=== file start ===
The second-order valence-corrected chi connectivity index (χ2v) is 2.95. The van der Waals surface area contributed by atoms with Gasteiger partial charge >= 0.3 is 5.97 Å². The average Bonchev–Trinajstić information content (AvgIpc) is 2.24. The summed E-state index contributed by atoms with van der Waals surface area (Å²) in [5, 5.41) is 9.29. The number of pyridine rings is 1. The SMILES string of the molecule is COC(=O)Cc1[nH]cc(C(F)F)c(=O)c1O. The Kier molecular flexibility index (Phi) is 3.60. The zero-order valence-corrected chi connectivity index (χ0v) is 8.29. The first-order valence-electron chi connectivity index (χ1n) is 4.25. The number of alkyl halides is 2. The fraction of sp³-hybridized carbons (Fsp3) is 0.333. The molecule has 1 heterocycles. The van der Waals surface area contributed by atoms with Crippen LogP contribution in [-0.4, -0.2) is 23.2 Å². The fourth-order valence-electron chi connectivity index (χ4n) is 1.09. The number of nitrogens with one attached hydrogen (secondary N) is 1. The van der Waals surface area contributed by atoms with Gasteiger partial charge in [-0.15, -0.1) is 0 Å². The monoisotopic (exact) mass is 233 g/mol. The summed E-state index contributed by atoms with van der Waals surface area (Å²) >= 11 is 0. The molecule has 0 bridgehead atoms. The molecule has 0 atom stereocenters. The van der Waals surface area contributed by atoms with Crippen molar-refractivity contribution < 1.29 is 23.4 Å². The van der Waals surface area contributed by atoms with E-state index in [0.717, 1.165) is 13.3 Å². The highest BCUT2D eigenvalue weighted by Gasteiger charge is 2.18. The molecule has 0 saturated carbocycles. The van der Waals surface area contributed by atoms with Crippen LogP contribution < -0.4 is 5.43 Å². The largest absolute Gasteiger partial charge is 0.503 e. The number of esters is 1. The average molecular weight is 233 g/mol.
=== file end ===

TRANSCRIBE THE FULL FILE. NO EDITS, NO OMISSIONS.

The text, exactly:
The second-order valence-corrected chi connectivity index (χ2v) is 2.95. The van der Waals surface area contributed by atoms with Gasteiger partial charge >= 0.3 is 5.97 Å². The average Bonchev–Trinajstić information content (AvgIpc) is 2.24. The summed E-state index contributed by atoms with van der Waals surface area (Å²) in [5, 5.41) is 9.29. The number of pyridine rings is 1. The SMILES string of the molecule is COC(=O)Cc1[nH]cc(C(F)F)c(=O)c1O. The Kier molecular flexibility index (Phi) is 3.60. The zero-order valence-corrected chi connectivity index (χ0v) is 8.29. The first-order valence-electron chi connectivity index (χ1n) is 4.25. The number of alkyl halides is 2. The fraction of sp³-hybridized carbons (Fsp3) is 0.333. The molecule has 1 heterocycles. The van der Waals surface area contributed by atoms with Crippen LogP contribution in [-0.4, -0.2) is 23.2 Å². The fourth-order valence-electron chi connectivity index (χ4n) is 1.09. The number of nitrogens with one attached hydrogen (secondary N) is 1. The van der Waals surface area contributed by atoms with Gasteiger partial charge in [-0.15, -0.1) is 0 Å². The monoisotopic (exact) mass is 233 g/mol. The summed E-state index contributed by atoms with van der Waals surface area (Å²) >= 11 is 0. The molecule has 0 bridgehead atoms. The molecule has 0 atom stereocenters. The van der Waals surface area contributed by atoms with Crippen molar-refractivity contribution < 1.29 is 23.4 Å². The van der Waals surface area contributed by atoms with E-state index in [0.717, 1.165) is 13.3 Å². The highest BCUT2D eigenvalue weighted by Gasteiger charge is 2.18. The molecule has 0 saturated carbocycles. The van der Waals surface area contributed by atoms with Crippen LogP contribution < -0.4 is 5.43 Å². The largest absolute Gasteiger partial charge is 0.503 e. The number of esters is 1. The average molecular weight is 233 g/mol.